Ayrshire Alba has called since April 2022 for the withdrawal of the advice ‘Supporting Transgender Pupils In Schools ‘
This is why.
In the light of the Gender Recognition Reform Bill of 22nd December, the need to withdraw this guidance has acquired new urgency.
Let’s get one thing out of the way immediately: this is not ‘advice’.
This is what the Inspectorate will expect to see when they conduct an Inspection of a school, and woe betide any school which does not follow this ‘guidance’.
Every child, from early Primary to beyond Secondary school, is affected by this Scottish Government document. It seeks to alter the pronouns a teacher must use in class, the way a child asks for help, the safeguarding procedures in schools, lesson planning for teachers, whole-school displays, and whether single-sex toilets can be ‘allowed’.
The guidance was published on the 12th of August 2021, and is still currently in force. Thankfully it seems the majority of teachers are unaware of it: the Covid epidemic, workload and the extra work in recovering from Covid, and now the pay negotiations have constantly shifted the focus away from yet another demand on teachers.
Those schools which have implemented the guidance have mainly avoided scrutiny, or have had very negative publicity from their implementation.
One Highland primary had its ‘Equality and Diversity’ questionnaire leaked:
Now, ask yourself, when you were in primary, were any of these thoughts in your mind? Would your teacher have had to explain the terms to you? How much time would that have taken? Would some role-play have helped you understand?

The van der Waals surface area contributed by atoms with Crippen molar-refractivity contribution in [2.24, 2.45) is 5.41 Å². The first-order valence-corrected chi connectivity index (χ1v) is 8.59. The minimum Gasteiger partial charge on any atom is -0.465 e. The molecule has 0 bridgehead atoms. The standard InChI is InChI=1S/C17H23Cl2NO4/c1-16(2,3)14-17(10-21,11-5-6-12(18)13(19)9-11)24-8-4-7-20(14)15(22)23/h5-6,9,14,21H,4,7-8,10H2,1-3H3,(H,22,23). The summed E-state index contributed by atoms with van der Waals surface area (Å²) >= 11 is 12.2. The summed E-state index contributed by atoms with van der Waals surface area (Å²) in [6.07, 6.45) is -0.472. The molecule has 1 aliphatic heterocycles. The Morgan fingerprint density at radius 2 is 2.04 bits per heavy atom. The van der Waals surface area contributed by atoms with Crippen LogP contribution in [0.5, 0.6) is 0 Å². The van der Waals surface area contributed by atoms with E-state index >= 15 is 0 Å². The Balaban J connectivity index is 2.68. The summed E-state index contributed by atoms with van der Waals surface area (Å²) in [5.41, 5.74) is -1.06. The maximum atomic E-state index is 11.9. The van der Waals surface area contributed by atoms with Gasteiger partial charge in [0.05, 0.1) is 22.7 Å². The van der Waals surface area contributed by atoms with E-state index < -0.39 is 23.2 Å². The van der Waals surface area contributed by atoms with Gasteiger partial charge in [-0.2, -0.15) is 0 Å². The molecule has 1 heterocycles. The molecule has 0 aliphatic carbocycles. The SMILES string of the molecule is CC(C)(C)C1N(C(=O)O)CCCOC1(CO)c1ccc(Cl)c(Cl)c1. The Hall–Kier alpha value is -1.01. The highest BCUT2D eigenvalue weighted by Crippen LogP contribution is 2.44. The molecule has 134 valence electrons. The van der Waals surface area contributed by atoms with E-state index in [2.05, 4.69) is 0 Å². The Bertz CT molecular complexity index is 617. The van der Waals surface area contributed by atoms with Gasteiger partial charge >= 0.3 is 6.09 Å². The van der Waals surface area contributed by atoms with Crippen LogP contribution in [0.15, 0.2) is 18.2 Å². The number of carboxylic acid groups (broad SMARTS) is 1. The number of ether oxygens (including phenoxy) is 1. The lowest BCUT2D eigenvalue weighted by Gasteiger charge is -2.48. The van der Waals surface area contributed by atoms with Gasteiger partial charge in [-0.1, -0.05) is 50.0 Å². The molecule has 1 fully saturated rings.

Now place yourself in a class where the teacher asks you to answer these questions every year, or every term if the school wants to be particularly compliant.
The guidance demands on page 45 that “Transgender identities should be included alongside other identities in classroom/school displays“, so, basically every school day children will be exposed to pro-trans material.
It goes further, suggesting that “The best approach is to ensure transgender identities and experiences are explicit within subject- speciﬁc experiences and outcomes.” Experiences and Outcomes (Es & Os) are a fundamental part of lesson planning in both Primary and Secondary schools, and the Inspectorate will expect to see them evident in every lesson: they will form the basis of praise or criticism (ibid).
What this is calling for is a root-and-branch overhaul of all lesson plans to honour transgender people. One must assume the time for this will be taken away from other teaching and learning tasks – along with the time to explain that others who have made a contribution to their field were not transgender. So a lesson in Computing may divert to talk about the preferences of Alan Turing, or a lesson on programming to talk about Grace Hopper’s married state.
Since recent estimates place transgender people as 0.6% of the population, this seems a disproportionate emphasis of time.
Also disproportionate is the Guidance’s call for normal school Guidance procedures to be turned on their head.
If a child goes to a teacher and confides that their dad hits them, or their mum’s cousin sexually assaults them, teachers are trained to pass the details up the chain. In the most serious cases, the head teacher must inform the Police and Social Work the same day, and the child will be immediately taken into care. At the start of every new school year the staff are drawn together and reminded of this vital responsibility. They are told not to promise to keep the child’s secret, to ask only open questions, not to lead the child even by reacting to parts of the story. Very serious consequences may follow for the child, the teacher, and the school if this advice is ignored.
Under this Guidance, however, this is reversed: “If a young person comes out as transgender there is no immediate need to inform their parents or others.” (p.56). One rule for transgender children, a different rule for everyone else. A serious change to school procedures.